Librarians essential career information:
- 2012 median pay: $55,370
- 2012, number of jobs: 140,280
- Employment growth forecast, 2010-2020: 7 percent
- Entry level education requirements: Master’s degree
Librarians; what they do:
A librarian career is not what it used to be. A librarian career is fast becoming a multi-media driven field, constantly changing and evolving with the advent of services such as e-borrowing, e-books and library apps. A librarian career attracts people who have a love of books as well as excellent communication, research, organizational, technological and people skills.
Librarians work with patrons to research and find information from several different forms of books, reference materials, multi-media sources, and technology.
Librarians work in many different areas such as educational institutions, museums, libraries, companies and government agencies. In these institutions, librarians perform a multitude of tasks including, but not limited to, organizing, researching, editing and collecting library collections to organizing library events and children’s activities. Librarian careers also include dealing with budgetary issues, staff training and purchasing new equipment.
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Librarians job titles:
- Internet Librarian
- Reference Librarian
- Law Librarian
- Digital Librarian
- Research Librarian
- Video Librarian
- Music Librarian
- Government Librarians
- Medical Librarian
- Online Librarian
Librarians Education, Certification and License Requirements
People interested in a librarian career typically need a master’s degree, often called a Master’s in Library Science (MLS) degree, which takes one or two years to complete.
To enter a Master in Library Science degree program, a student must have a bachelor’s degree and necessary coursework. Even though certification laws vary by state, most institutions require librarians to have certification, especially school librarians.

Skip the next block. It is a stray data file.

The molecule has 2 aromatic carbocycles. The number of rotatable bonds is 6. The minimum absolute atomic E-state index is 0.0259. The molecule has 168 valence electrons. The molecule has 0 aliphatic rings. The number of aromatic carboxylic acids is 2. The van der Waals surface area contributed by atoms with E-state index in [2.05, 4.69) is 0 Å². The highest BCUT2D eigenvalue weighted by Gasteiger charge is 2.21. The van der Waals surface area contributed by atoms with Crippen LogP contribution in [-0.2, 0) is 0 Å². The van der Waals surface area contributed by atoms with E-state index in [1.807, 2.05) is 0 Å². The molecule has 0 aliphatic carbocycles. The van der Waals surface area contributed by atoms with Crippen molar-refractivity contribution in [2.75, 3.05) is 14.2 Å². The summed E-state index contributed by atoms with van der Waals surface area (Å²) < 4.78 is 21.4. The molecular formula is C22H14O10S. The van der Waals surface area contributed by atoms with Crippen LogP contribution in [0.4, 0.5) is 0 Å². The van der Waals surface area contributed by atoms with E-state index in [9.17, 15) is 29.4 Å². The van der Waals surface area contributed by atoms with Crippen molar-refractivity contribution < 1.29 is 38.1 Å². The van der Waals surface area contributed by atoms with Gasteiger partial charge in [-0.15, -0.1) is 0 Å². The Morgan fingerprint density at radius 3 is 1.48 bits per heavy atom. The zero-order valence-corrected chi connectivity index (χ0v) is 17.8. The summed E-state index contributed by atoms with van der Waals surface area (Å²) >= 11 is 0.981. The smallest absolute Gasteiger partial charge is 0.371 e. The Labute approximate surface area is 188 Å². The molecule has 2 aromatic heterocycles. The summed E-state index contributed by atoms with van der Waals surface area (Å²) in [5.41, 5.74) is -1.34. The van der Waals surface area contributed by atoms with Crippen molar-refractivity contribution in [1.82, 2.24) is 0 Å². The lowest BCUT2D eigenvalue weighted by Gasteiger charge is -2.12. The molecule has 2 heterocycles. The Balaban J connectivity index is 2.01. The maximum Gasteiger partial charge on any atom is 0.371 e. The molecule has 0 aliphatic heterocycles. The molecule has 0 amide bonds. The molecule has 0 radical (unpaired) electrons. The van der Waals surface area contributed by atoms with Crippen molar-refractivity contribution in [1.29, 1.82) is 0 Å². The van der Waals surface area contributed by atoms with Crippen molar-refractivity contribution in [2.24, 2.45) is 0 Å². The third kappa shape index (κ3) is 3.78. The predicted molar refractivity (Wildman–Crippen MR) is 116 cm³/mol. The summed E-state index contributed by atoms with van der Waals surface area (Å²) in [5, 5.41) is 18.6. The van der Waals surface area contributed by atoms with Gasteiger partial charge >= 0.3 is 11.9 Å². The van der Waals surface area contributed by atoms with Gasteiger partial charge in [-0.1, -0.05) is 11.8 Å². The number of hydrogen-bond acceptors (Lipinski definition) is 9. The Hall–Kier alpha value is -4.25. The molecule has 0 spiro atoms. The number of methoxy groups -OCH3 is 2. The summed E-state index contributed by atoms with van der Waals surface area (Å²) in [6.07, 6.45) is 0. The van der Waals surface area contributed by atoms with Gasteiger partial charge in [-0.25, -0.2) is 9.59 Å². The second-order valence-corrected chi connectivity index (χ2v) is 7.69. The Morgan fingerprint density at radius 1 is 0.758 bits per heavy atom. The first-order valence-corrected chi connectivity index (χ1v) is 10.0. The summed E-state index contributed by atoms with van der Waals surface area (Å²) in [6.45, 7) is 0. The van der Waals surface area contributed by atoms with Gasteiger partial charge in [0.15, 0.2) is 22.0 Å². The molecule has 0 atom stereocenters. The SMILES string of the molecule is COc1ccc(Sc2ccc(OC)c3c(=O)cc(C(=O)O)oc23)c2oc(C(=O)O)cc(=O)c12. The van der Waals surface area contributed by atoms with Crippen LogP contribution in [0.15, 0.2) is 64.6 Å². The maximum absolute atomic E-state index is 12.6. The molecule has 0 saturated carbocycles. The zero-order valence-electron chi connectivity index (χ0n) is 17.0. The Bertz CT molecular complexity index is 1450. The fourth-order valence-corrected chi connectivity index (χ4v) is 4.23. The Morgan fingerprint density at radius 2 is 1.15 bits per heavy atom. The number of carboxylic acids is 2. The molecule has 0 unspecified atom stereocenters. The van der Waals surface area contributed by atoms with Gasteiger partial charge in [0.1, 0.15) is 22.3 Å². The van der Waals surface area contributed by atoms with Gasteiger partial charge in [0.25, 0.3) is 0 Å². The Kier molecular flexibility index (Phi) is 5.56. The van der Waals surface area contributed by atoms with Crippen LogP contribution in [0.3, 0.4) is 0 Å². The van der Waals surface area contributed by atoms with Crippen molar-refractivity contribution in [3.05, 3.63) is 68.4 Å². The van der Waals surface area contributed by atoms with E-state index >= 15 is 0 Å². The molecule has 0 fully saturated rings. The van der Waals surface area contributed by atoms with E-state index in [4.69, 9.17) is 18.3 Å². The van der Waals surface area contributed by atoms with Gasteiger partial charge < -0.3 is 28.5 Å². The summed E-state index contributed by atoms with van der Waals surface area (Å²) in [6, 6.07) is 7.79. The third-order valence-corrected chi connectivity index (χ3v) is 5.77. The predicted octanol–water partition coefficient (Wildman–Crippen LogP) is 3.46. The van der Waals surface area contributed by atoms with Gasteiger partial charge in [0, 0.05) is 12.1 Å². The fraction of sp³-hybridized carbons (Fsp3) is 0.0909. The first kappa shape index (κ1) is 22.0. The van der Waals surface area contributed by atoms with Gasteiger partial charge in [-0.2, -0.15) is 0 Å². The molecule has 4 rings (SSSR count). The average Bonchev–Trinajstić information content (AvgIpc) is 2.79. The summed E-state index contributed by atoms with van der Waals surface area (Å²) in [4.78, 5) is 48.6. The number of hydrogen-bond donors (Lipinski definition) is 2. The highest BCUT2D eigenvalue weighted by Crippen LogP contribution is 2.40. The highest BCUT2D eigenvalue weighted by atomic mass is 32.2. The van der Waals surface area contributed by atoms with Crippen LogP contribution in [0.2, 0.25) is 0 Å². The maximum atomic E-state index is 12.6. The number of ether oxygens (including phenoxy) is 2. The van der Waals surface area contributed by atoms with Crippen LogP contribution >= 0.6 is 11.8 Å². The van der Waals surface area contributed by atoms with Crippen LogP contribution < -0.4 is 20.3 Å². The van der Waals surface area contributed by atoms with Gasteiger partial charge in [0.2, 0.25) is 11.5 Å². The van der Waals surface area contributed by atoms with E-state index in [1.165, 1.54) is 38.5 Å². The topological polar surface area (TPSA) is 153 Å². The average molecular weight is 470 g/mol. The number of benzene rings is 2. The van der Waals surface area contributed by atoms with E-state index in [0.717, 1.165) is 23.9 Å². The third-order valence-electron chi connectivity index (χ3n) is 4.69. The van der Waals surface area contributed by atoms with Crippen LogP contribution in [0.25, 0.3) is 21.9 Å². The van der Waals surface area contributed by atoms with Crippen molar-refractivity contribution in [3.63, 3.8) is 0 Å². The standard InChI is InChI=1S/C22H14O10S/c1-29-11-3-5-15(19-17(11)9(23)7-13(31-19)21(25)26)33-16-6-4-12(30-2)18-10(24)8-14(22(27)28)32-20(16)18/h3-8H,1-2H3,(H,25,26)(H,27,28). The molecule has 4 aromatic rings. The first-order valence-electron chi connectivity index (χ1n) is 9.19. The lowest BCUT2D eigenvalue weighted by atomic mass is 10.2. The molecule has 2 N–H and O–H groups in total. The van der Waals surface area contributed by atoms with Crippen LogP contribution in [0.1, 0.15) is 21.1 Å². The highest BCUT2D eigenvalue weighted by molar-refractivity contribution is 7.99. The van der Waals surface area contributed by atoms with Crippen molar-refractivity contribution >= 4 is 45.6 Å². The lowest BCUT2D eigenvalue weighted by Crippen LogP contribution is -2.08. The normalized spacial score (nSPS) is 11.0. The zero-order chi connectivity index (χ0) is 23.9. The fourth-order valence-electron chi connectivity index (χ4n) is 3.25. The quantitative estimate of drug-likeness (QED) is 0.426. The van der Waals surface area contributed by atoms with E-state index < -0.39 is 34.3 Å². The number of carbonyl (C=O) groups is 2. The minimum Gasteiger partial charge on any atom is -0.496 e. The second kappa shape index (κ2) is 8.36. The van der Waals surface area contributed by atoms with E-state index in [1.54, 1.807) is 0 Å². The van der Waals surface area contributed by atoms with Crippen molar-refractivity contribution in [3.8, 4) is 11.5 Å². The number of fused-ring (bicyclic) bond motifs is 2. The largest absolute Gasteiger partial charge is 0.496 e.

To work in legal sectors and corporate institutions, a librarian may substitute a MLS degree with a master’s or Ph.D. in a particular subject area.
Librarians programs cover subjects such as:
- Information and society
- Information organization and management
- Online social networking
- Reference and information services
- Research methods in library science
- Government and information sources
- Information retrieval
Librarians Job Outlook
Forecast: 7 percent employment growth for librarians from 2010 to 2020 due mainly to the need to organize and research information, manage workers and help people locate information. In addition, the increase in technological information expands employment for librarians in research and special institutions. However, the digital age also decreases the demand for librarians. For example, the Internet and other research and media technologies may reduce the need for a full-time school librarian.
Government and educational programs facing budgetary restrictions may reduce the employment of librarians, replace workers with technicians and assistants, or even close libraries.
Initially, people looking for jobs as librarians may face stiff competition, however the increase in librarians retiring increases job opportunities.
- 2012 median annual wage: $55,370
- 2012, workers at the 75th percentile annual wage: $69,490
- 2012, workers at the 25th percentile annual wage: $43,720
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- Private schools
- Junior colleges, state, local and private
- Local government institutions
- Colleges, universities and professional schools